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In a book I read the following:

32-bit processors have 2^32 possible addresses, while current 64-bit processors have a 48-bit address space

My expectation was that if it's a 64-bit processor, the address space should also be 2^64.

So I was wondering what is the reason for this limitation?

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The book must have been talking specifically about the current implementation of the AMD64 architecture (x86-64). Only the low-order 48 bits are used. This is not a hardware limitation, though--all 64 bits are available. – Cody Gray Jul 16 '11 at 11:12
Always a good idea to identify the book. – Henk Holterman Jul 16 '11 at 11:14
I'm guessing that physical address lines aren't free (you need 16 extra cpu pins at least). And i'm not aware of any hardware that can fill a 48 bit space with physical RAM chips on the same processor yet. When this becomes feasible, i'm sure AMD will add the missing 16 pins :) – Torp Jul 16 '11 at 11:17
even, The 32-bit processors have 2^32 possible addresses is not necessarily true, there can exist 32bit cpu with only 24 "pins" for addressing memory. E.g. 68EC020 (cheaper 68020 version) is a 32bit cpu but with 24 bits for addressing memory. – ShinTakezou Jul 16 '11 at 11:53
There's a very real problem with 64-bit physical addressing, the virtual memory page size is too small. Which makes for enormous page directories and extremely expensive TLB cache flushes on every context switch. Moving from 4KB to 4MB pages is an option but very incompatible with current operating systems. – Hans Passant Jul 16 '11 at 13:32
up vote 59 down vote accepted

Because that's all that's needed. 48 bits give you an address space of 256 terabyte. That's a lot. You're not going to see a system which needs more than that any time soon.

So CPU manufacturers took a shortcut. They use an instruction set which allows a full 64-bit address space, but current CPUs just only use the lower 48 bits. The alternative was wasting transistors on handling a bigger address space which wasn't going to be needed for many years.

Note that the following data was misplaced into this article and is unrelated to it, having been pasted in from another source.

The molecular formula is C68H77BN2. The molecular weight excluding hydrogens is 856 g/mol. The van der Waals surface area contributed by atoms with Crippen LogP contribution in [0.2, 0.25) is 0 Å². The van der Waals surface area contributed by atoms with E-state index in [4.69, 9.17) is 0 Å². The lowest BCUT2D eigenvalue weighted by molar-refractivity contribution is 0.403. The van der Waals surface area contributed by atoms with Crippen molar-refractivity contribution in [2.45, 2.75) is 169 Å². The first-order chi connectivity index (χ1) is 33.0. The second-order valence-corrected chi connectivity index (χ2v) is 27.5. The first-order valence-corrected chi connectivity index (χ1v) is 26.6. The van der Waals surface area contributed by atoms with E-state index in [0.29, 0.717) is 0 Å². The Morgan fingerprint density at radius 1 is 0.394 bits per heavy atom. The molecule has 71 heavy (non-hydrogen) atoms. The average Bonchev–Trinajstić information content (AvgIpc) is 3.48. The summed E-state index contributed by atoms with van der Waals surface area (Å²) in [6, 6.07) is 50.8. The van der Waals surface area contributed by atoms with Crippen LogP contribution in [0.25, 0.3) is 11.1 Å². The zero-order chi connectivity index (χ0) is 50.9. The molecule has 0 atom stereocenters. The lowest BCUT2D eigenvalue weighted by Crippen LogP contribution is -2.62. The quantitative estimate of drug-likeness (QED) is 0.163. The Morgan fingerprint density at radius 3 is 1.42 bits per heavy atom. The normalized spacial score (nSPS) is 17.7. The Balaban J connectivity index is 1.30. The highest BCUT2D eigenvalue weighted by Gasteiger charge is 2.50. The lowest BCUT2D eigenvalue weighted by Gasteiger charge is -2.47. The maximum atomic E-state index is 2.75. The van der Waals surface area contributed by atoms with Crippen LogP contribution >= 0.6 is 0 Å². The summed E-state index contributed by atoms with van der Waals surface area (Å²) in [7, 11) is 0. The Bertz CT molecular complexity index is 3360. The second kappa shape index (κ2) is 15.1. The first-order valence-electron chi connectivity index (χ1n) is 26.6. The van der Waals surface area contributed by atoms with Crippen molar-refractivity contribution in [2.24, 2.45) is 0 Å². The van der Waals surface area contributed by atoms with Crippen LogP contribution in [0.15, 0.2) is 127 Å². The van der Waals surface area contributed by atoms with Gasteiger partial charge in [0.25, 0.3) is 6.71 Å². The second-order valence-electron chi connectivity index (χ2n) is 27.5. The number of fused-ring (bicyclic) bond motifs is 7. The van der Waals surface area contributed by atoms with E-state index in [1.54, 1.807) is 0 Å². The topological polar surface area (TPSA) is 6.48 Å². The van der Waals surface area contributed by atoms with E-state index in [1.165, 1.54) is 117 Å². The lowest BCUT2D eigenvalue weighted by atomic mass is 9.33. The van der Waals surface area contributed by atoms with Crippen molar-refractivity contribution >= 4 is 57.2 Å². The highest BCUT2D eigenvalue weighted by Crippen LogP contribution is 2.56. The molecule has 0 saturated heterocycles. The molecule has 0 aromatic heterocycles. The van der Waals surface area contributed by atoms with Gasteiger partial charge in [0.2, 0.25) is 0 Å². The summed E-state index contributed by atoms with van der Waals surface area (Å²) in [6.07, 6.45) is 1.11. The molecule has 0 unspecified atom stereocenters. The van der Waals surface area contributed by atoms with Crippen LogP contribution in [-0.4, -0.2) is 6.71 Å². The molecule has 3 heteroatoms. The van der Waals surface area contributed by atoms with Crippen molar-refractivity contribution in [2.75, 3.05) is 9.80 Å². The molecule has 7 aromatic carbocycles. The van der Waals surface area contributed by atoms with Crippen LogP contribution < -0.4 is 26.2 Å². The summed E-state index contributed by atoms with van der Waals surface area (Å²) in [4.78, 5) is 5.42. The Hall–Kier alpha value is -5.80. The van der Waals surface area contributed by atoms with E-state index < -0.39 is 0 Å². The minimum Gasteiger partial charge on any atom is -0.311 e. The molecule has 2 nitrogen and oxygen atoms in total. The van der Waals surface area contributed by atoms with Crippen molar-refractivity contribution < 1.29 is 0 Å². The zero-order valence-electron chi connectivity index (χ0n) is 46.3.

So once we get near the 48-bit limit, it's just a matter of releasing CPUs that handle the full address space, but it won't require any changes to the instruction set, and it won't break compatibility.

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640kb is enough for anyone. – bdares Jul 16 '11 at 11:35
Are you still running an 8088 system, bdares? – Joe Jul 16 '11 at 11:39
@bdares: Bad analogy. The 8088/8086 arch's instruction set has a 640k limit built into it. Only making a new ISA (386) was it possible to break the barrier. x86_64 on the other hand supports all 64 bits in the ISA. It's just the current-generation hardware that can't make use of them all... – R.. Jul 16 '11 at 12:29
@R. Actually, the limitation in the CPU was one megabyte. The IBM PC designated a section of that for memory mapped peripherals, BIOS, etc. Some other 8088/8086 designs (Zenith Z100, if memory serves) designated less for peripherals and such, and correspondingly more for application programs. – Jerry Coffin Jul 16 '11 at 19:30
3 <-- three years after this reply, we are already hitting these limits :) The HP Machine will have 320TB of memory and they can't provide it as a flat address space because of the 48-bit addressing limitation. – agam Aug 28 '15 at 19:27

The internal native register/operation width does not need to be reflected in the external address bus width.

Say you have a 64 bit processor which only needs to access 1 megabyte of RAM. A 20 bit address bus is all that is required. Why bother with the cost and hardware complexity of all the extra pins that you won't use?

The Motorola 68000 was like this; 32 bit internally, but with a 23 bit address bus (and a 16 bit data bus). The CPU could access 16 megabytes of RAM, and to load the native data type (32 bits) took two memory accesses (each bearing 16 bits of data).

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but 68000 is considered as a "16/32 bit" cpu, not "full" 32 bit cpu so one could say it has still a foot in the 16bit past; I've picked the 68020 as an example, since its low-cost 68EC020 version has 24 bit only for addresses, though the 68020 is a "full" 32 bit cpu... +1 to have considered this wonderful processor family! – ShinTakezou Jul 16 '11 at 11:59
@ShinTakezou: honestly, was the 80386SX a 16-bit CPU (because it had an address space like the 80286) or was it 32-bit (because it had the internal architecture of an 80386DX)? One could say as you do but another (this one) says "internal is what counts" - and you can quote me on that. – Olof Forshell Jul 17 '11 at 17:24
@Olof I think that, in the context of the "memory" (which is the external world), external is what counts, so 68000 is a 16bit CPU (needing 2 "steps" to read 32 bit data) :D – ShinTakezou Jul 17 '11 at 19:24